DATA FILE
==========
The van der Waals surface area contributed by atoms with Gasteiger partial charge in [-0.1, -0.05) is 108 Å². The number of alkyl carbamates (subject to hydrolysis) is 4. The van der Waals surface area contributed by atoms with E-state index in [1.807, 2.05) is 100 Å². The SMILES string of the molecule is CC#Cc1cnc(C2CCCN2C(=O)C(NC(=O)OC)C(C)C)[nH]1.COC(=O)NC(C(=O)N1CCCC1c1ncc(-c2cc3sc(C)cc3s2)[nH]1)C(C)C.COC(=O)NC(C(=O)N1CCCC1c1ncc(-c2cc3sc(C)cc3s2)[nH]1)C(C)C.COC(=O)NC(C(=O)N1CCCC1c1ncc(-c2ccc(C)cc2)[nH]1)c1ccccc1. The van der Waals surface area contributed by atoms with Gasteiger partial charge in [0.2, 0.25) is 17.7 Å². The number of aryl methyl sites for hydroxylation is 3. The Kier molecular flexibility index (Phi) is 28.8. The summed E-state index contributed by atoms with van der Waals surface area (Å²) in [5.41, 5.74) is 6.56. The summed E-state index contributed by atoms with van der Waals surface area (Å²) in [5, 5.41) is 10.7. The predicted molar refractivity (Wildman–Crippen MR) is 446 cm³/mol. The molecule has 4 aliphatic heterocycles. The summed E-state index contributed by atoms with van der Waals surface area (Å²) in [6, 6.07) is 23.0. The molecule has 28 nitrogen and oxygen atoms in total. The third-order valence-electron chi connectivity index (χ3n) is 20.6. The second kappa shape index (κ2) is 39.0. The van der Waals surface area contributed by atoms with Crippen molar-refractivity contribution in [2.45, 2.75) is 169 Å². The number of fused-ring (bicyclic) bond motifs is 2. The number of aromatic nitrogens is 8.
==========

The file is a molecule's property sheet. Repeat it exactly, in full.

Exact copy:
The van der Waals surface area contributed by atoms with Gasteiger partial charge in [-0.1, -0.05) is 108 Å². The number of alkyl carbamates (subject to hydrolysis) is 4. The van der Waals surface area contributed by atoms with E-state index in [1.807, 2.05) is 100 Å². The SMILES string of the molecule is CC#Cc1cnc(C2CCCN2C(=O)C(NC(=O)OC)C(C)C)[nH]1.COC(=O)NC(C(=O)N1CCCC1c1ncc(-c2cc3sc(C)cc3s2)[nH]1)C(C)C.COC(=O)NC(C(=O)N1CCCC1c1ncc(-c2cc3sc(C)cc3s2)[nH]1)C(C)C.COC(=O)NC(C(=O)N1CCCC1c1ncc(-c2ccc(C)cc2)[nH]1)c1ccccc1. The van der Waals surface area contributed by atoms with Gasteiger partial charge in [0.2, 0.25) is 17.7 Å². The number of aryl methyl sites for hydroxylation is 3. The Kier molecular flexibility index (Phi) is 28.8. The summed E-state index contributed by atoms with van der Waals surface area (Å²) in [5.41, 5.74) is 6.56. The summed E-state index contributed by atoms with van der Waals surface area (Å²) in [5, 5.41) is 10.7. The predicted molar refractivity (Wildman–Crippen MR) is 446 cm³/mol. The molecule has 4 aliphatic heterocycles. The summed E-state index contributed by atoms with van der Waals surface area (Å²) in [6, 6.07) is 23.0. The molecule has 28 nitrogen and oxygen atoms in total. The third-order valence-electron chi connectivity index (χ3n) is 20.6. The second kappa shape index (κ2) is 39.0. The van der Waals surface area contributed by atoms with Crippen molar-refractivity contribution in [2.45, 2.75) is 169 Å². The number of fused-ring (bicyclic) bond motifs is 2. The number of aromatic nitrogens is 8.